Week 1: Analysing your running form
Our six-week training guide is designed to help you unlock your best running self. In week one, we’re starting with the basics – running form.
Knowing how you run, and where your strengths and weaknesses lie, can help you reduce your risk of injury, tailor your training and, ultimately, run faster, longer and more efficiently.
Week 1 training
This week’s runs:
Complete at least 2 runs using NURVV Run. These should be run at a steady pace. Choose a speed that feels comfortable and that you tend to run at for most of your easy runs.
Log your run by hitting “Run” in the app. You can choose to run outdoors or indoors and the distance you run is up to you.
Logging some steady runs will help you get an idea of your running form and technique and how it changes over time. We’ll be telling you how you can use these metrics to optimise your training over the coming weeks.
Check out the videos below for step-by step guidance on how NURVV can help this week:
All about you
Head in the game
Get your geek on
Look out for:
Cadence and Step Length
Knowing your typical cadence and step length, and whether they change on hills or as you tire, can help you understand what role they play on your running pace.
We’ll be looking at this more next week when we work on developing speed.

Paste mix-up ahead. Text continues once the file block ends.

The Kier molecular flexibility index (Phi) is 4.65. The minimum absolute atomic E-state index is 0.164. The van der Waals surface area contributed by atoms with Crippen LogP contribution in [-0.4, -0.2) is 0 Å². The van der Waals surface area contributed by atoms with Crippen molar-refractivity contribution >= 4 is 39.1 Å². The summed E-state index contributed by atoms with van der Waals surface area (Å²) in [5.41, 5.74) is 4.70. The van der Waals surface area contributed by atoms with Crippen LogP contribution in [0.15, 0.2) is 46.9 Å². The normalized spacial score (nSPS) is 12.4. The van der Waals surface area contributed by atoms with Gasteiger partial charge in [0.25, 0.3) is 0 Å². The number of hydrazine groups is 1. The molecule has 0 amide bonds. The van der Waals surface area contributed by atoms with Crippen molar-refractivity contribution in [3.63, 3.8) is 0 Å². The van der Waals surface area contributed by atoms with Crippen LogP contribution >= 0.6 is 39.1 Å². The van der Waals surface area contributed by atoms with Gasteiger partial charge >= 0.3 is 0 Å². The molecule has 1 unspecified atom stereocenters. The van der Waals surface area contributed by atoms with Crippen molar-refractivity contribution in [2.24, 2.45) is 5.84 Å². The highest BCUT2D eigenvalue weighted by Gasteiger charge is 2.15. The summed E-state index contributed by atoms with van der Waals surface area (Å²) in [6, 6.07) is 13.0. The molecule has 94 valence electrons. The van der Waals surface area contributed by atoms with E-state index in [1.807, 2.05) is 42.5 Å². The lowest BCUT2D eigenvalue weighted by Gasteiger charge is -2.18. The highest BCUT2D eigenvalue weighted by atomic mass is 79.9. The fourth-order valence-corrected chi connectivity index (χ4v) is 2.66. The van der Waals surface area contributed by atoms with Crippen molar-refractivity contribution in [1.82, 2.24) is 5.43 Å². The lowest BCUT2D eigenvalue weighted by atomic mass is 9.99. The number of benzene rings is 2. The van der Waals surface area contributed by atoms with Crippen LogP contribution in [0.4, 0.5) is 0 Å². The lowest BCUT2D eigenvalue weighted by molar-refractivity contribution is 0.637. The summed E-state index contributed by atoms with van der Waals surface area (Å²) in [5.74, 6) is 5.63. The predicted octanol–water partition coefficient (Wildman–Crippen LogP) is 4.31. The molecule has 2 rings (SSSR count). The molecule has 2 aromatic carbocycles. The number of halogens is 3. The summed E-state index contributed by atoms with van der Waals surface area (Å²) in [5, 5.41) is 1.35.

Looking at Footstrike metrics after your steady runs will show you how your feet land when you run. Some runners land on the heel, others the forefoot, some with a midfoot strike and some vary between each side.
See what’s most common for you.
By analysing NURVV Run metrics, you can see how your feet pronate as you run. Pronation is the natural inward rolling motion of the foot that helps absorb shock as you land.
There are three main types of pronation:
- neutral pronation
- over-pronation – when the foot rolls inwards excessively
- under-pronation – where it doesn’t roll in enough
Over- and under-pronation have both been linked to increased injury risk. By looking at your Pronation summary & report, you can check out your own pronation pattern and whether it varies from foot to foot.
This is a useful tool for highlighting injury risks and functional differences between each side of your body. Knowing your pronation style can help you choose the best running shoes for your individual running form, too.
Next week: we’ll be looking at understanding your running pace. Look out for week 2 in your inbox soon.